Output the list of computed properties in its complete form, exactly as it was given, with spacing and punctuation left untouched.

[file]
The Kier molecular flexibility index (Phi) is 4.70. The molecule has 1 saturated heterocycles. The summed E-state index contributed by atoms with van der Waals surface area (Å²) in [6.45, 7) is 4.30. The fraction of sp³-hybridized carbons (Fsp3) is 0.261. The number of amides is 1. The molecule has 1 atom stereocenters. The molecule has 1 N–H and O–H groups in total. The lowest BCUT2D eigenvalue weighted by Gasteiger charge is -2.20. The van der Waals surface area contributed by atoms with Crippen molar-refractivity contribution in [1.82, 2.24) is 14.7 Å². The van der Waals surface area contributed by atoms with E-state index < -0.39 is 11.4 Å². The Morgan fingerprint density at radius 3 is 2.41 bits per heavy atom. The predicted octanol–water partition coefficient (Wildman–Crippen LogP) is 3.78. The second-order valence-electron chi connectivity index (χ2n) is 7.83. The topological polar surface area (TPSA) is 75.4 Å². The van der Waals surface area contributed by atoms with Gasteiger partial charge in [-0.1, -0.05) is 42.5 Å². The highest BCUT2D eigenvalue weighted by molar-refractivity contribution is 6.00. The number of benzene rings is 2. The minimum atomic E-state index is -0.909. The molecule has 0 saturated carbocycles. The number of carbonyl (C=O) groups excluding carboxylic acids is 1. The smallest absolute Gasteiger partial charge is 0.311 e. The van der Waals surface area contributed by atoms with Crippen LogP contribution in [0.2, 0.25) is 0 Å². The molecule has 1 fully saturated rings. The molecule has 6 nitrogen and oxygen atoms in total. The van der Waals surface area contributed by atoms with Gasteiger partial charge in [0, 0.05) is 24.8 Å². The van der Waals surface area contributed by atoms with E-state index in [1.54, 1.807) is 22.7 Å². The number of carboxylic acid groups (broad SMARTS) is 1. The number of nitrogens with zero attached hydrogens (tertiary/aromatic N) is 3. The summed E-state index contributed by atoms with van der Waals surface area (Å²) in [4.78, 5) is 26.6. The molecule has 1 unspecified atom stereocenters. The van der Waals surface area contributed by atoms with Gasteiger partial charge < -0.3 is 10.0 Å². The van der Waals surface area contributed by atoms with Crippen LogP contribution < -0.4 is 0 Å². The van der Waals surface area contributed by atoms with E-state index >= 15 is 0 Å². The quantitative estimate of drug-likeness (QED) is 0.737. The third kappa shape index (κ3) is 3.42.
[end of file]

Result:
The Kier molecular flexibility index (Phi) is 4.70. The molecule has 1 saturated heterocycles. The summed E-state index contributed by atoms with van der Waals surface area (Å²) in [6.45, 7) is 4.30. The fraction of sp³-hybridized carbons (Fsp3) is 0.261. The number of amides is 1. The molecule has 1 atom stereocenters. The molecule has 1 N–H and O–H groups in total. The lowest BCUT2D eigenvalue weighted by Gasteiger charge is -2.20. The van der Waals surface area contributed by atoms with Crippen molar-refractivity contribution in [1.82, 2.24) is 14.7 Å². The van der Waals surface area contributed by atoms with E-state index < -0.39 is 11.4 Å². The Morgan fingerprint density at radius 3 is 2.41 bits per heavy atom. The predicted octanol–water partition coefficient (Wildman–Crippen LogP) is 3.78. The second-order valence-electron chi connectivity index (χ2n) is 7.83. The topological polar surface area (TPSA) is 75.4 Å². The van der Waals surface area contributed by atoms with Gasteiger partial charge in [-0.1, -0.05) is 42.5 Å². The highest BCUT2D eigenvalue weighted by molar-refractivity contribution is 6.00. The number of benzene rings is 2. The minimum atomic E-state index is -0.909. The molecule has 0 saturated carbocycles. The number of carbonyl (C=O) groups excluding carboxylic acids is 1. The smallest absolute Gasteiger partial charge is 0.311 e. The van der Waals surface area contributed by atoms with Crippen LogP contribution in [0.2, 0.25) is 0 Å². The molecule has 1 fully saturated rings. The molecule has 6 nitrogen and oxygen atoms in total. The van der Waals surface area contributed by atoms with Gasteiger partial charge in [0, 0.05) is 24.8 Å². The van der Waals surface area contributed by atoms with E-state index in [1.54, 1.807) is 22.7 Å². The number of carboxylic acid groups (broad SMARTS) is 1. The number of nitrogens with zero attached hydrogens (tertiary/aromatic N) is 3. The summed E-state index contributed by atoms with van der Waals surface area (Å²) in [4.78, 5) is 26.6. The molecule has 1 unspecified atom stereocenters. The van der Waals surface area contributed by atoms with Gasteiger partial charge < -0.3 is 10.0 Å². The van der Waals surface area contributed by atoms with Crippen LogP contribution < -0.4 is 0 Å². The van der Waals surface area contributed by atoms with E-state index >= 15 is 0 Å². The quantitative estimate of drug-likeness (QED) is 0.737. The third kappa shape index (κ3) is 3.42.